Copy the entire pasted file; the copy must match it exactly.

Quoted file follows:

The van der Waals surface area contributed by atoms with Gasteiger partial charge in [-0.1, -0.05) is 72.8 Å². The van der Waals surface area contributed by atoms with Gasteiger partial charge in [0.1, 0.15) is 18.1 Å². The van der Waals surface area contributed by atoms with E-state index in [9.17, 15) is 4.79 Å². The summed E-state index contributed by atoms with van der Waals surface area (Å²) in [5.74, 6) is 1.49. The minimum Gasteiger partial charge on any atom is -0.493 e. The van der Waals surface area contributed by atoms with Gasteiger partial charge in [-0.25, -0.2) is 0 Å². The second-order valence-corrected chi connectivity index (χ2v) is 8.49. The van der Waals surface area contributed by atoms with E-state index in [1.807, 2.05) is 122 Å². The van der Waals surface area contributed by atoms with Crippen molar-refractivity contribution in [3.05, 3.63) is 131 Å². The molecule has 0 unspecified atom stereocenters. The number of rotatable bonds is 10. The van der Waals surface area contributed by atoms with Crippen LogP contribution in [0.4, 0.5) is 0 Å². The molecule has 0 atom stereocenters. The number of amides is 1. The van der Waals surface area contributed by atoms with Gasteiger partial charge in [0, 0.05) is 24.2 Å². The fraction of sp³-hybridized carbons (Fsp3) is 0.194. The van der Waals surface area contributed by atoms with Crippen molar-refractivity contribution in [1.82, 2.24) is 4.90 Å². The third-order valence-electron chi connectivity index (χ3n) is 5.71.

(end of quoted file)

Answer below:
The van der Waals surface area contributed by atoms with Gasteiger partial charge in [-0.1, -0.05) is 72.8 Å². The van der Waals surface area contributed by atoms with Gasteiger partial charge in [0.1, 0.15) is 18.1 Å². The van der Waals surface area contributed by atoms with E-state index in [9.17, 15) is 4.79 Å². The summed E-state index contributed by atoms with van der Waals surface area (Å²) in [5.74, 6) is 1.49. The minimum Gasteiger partial charge on any atom is -0.493 e. The van der Waals surface area contributed by atoms with Gasteiger partial charge in [-0.25, -0.2) is 0 Å². The second-order valence-corrected chi connectivity index (χ2v) is 8.49. The van der Waals surface area contributed by atoms with E-state index in [1.807, 2.05) is 122 Å². The van der Waals surface area contributed by atoms with Crippen molar-refractivity contribution in [3.05, 3.63) is 131 Å². The molecule has 0 unspecified atom stereocenters. The number of rotatable bonds is 10. The van der Waals surface area contributed by atoms with Crippen LogP contribution in [0.4, 0.5) is 0 Å². The molecule has 0 atom stereocenters. The number of amides is 1. The van der Waals surface area contributed by atoms with Gasteiger partial charge in [0, 0.05) is 24.2 Å². The fraction of sp³-hybridized carbons (Fsp3) is 0.194. The van der Waals surface area contributed by atoms with Crippen molar-refractivity contribution in [1.82, 2.24) is 4.90 Å². The third-order valence-electron chi connectivity index (χ3n) is 5.71.